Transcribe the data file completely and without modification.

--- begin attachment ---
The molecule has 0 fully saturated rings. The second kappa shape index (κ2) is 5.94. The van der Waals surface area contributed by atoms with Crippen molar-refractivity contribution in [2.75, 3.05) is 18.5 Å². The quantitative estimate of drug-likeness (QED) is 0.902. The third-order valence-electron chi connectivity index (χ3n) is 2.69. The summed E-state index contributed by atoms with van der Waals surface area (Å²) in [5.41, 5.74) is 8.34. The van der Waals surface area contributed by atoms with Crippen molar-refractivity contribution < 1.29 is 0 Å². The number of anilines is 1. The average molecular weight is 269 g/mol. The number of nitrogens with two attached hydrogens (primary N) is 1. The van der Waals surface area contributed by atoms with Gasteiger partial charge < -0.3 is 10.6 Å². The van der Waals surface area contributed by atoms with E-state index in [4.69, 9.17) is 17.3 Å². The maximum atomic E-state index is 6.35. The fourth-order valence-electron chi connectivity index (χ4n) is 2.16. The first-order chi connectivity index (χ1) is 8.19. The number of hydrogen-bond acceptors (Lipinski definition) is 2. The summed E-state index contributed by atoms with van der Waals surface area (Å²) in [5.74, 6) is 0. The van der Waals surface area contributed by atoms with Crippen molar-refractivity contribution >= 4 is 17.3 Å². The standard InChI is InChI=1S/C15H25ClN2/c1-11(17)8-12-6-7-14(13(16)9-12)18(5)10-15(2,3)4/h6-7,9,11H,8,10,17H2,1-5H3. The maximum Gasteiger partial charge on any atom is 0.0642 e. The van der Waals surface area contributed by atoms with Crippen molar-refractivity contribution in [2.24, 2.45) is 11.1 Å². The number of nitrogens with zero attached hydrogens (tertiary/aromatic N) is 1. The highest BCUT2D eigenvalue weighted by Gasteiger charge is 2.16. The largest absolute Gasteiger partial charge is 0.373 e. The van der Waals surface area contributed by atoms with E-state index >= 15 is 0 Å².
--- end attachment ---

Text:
The molecule has 0 fully saturated rings. The second kappa shape index (κ2) is 5.94. The van der Waals surface area contributed by atoms with Crippen molar-refractivity contribution in [2.75, 3.05) is 18.5 Å². The quantitative estimate of drug-likeness (QED) is 0.902. The third-order valence-electron chi connectivity index (χ3n) is 2.69. The summed E-state index contributed by atoms with van der Waals surface area (Å²) in [5.41, 5.74) is 8.34. The van der Waals surface area contributed by atoms with Crippen molar-refractivity contribution < 1.29 is 0 Å². The number of anilines is 1. The average molecular weight is 269 g/mol. The number of nitrogens with two attached hydrogens (primary N) is 1. The van der Waals surface area contributed by atoms with Gasteiger partial charge < -0.3 is 10.6 Å². The van der Waals surface area contributed by atoms with E-state index in [4.69, 9.17) is 17.3 Å². The maximum atomic E-state index is 6.35. The fourth-order valence-electron chi connectivity index (χ4n) is 2.16. The first-order chi connectivity index (χ1) is 8.19. The number of hydrogen-bond acceptors (Lipinski definition) is 2. The summed E-state index contributed by atoms with van der Waals surface area (Å²) in [5.74, 6) is 0. The van der Waals surface area contributed by atoms with Crippen molar-refractivity contribution >= 4 is 17.3 Å². The standard InChI is InChI=1S/C15H25ClN2/c1-11(17)8-12-6-7-14(13(16)9-12)18(5)10-15(2,3)4/h6-7,9,11H,8,10,17H2,1-5H3. The maximum Gasteiger partial charge on any atom is 0.0642 e. The van der Waals surface area contributed by atoms with Crippen molar-refractivity contribution in [2.24, 2.45) is 11.1 Å². The number of nitrogens with zero attached hydrogens (tertiary/aromatic N) is 1. The highest BCUT2D eigenvalue weighted by Gasteiger charge is 2.16. The largest absolute Gasteiger partial charge is 0.373 e. The van der Waals surface area contributed by atoms with E-state index >= 15 is 0 Å².